In the month leading up to the holiday, it's often difficult to escape the near-continual assault of schmaltzy Christmas music. It seems virtually every artist of note in the last half century (and quite a few that are best left forgotten) have, at some point or other, produced some sort of Christmas song or album, from The Beatles, The Ventures and The Beach Boys to Rob Halford, Weezer, and Sharon Jones (to name but a few), meaning in the end that there's an absolute glut of different, sometimes only moderately compelling, versions of instantly familiar, classic songs. Despite of this, Christmas albums seem to have inherent commercial punch that other albums sometimes lack – Josh Groban's 2007 Noel, for instance, moved an astonishing 3.7 million copies in its first three months of release, making it the second highest-selling holiday album of all time (number one on the list – Kenny G's Miracles: The Holiday Album, which sold nearly three million copies in just the last two months of 1994).
It's not difficult to imagine artists like Groban or Kenny G cutting a holiday album however – their music appeals to a significantly older audience that would be perhaps more willing to listen to another batch of the same old holiday tunes. Given that Christmas albums are (apparently?) in such high demand, it's not surprising that some definitively bizarre records have been released over the years, ranging from novelties like the Star Wars-themed Christmas in the Stars and Disco Noel to things like Julien Koster's The Singing Saw at Christmastime, The Moog Machine's Christmas Becomes Electric, and Alexander Goodrich's Organ and Chimes at Christmas that may have been good ideas initially, but become positively maddening when drawn out to album length. I'm still haunted by memories of listening to a beat up LP of Li'l Wally "The Polka King" Sings Polish Christmas Carols, which somehow found its way onto the record player at my childhood home numerous times every holiday season.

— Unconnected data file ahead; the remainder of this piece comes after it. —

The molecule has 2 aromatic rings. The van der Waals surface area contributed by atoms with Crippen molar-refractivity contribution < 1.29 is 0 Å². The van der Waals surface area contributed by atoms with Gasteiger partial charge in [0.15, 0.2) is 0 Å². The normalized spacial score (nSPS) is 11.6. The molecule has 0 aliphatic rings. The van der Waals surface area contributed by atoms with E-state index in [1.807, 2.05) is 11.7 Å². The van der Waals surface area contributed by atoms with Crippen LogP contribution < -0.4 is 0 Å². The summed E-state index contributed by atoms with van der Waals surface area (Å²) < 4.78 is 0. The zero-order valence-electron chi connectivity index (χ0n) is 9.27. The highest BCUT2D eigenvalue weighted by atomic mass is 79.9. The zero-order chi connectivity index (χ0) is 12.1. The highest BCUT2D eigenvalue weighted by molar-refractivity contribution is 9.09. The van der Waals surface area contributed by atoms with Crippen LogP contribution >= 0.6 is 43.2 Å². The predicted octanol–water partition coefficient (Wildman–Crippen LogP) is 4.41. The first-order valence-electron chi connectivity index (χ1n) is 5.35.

It's might not be all that shocking then that it's generally the more offbeat Christmas albums that appeal to me today - and I would suspect many others whose Decembers sometimes turn into a nightmare of repetitive, frequently obnoxiously chipper tunage whether they want them to or not, feel the same way. Punk rock bands have released a fair share of Christmas songs over the years, though for my money, it's the older singles (originals like The Raver's amusing “(It's Gonna Be A) Punk Rock Christmas,” TVTV$'s “Daddy Drank Our Xmas Money,” and Fear's impactful “Fuck Christmas,” along with the classics - Stiff Little Fingers's furious “White Christmas” and The Dickies's “Silent Night”) that take the cake for fury and enthusiasm over more recent efforts that often seem to have been dialed in (My Chemical Romance's cover of Mariah Carey's “All I Want for Christmas is You” for one).
Among the snottiest and funniest punk bands around, British group The Boys (recording as The Yobs) and The Vandals perhaps released the finest full-length holiday records from the genre. The Yobs Christmas Album, released in 1980, slams through various traditional songs in amusing ways (“White Christmas” becomes a faux-reggae number, while “Stille Nacht” samples Adolf Hitler), but it's the downright filthy “The 12 Days of Christmas” and “C-H-R-I-S-T-M-A-S” that steal the show. The Vandals went for much the same sort of amusingly tasteless vibe on their 1996 “Oi to the World,” which is fairly unique for containing mostly original (if very irreverent) songs along with a Yobs cover, Tchaikovsky rendition, and a (frankly, irritating) version of the religious hymn “Here I Am Lord.” While “Christmas Time for My Penis” and “My First Xmas (As a Woman)” set the stage, I rather like downer album closer “Hang Myself from the Tree” for its complete reversal of the usual holiday cheer.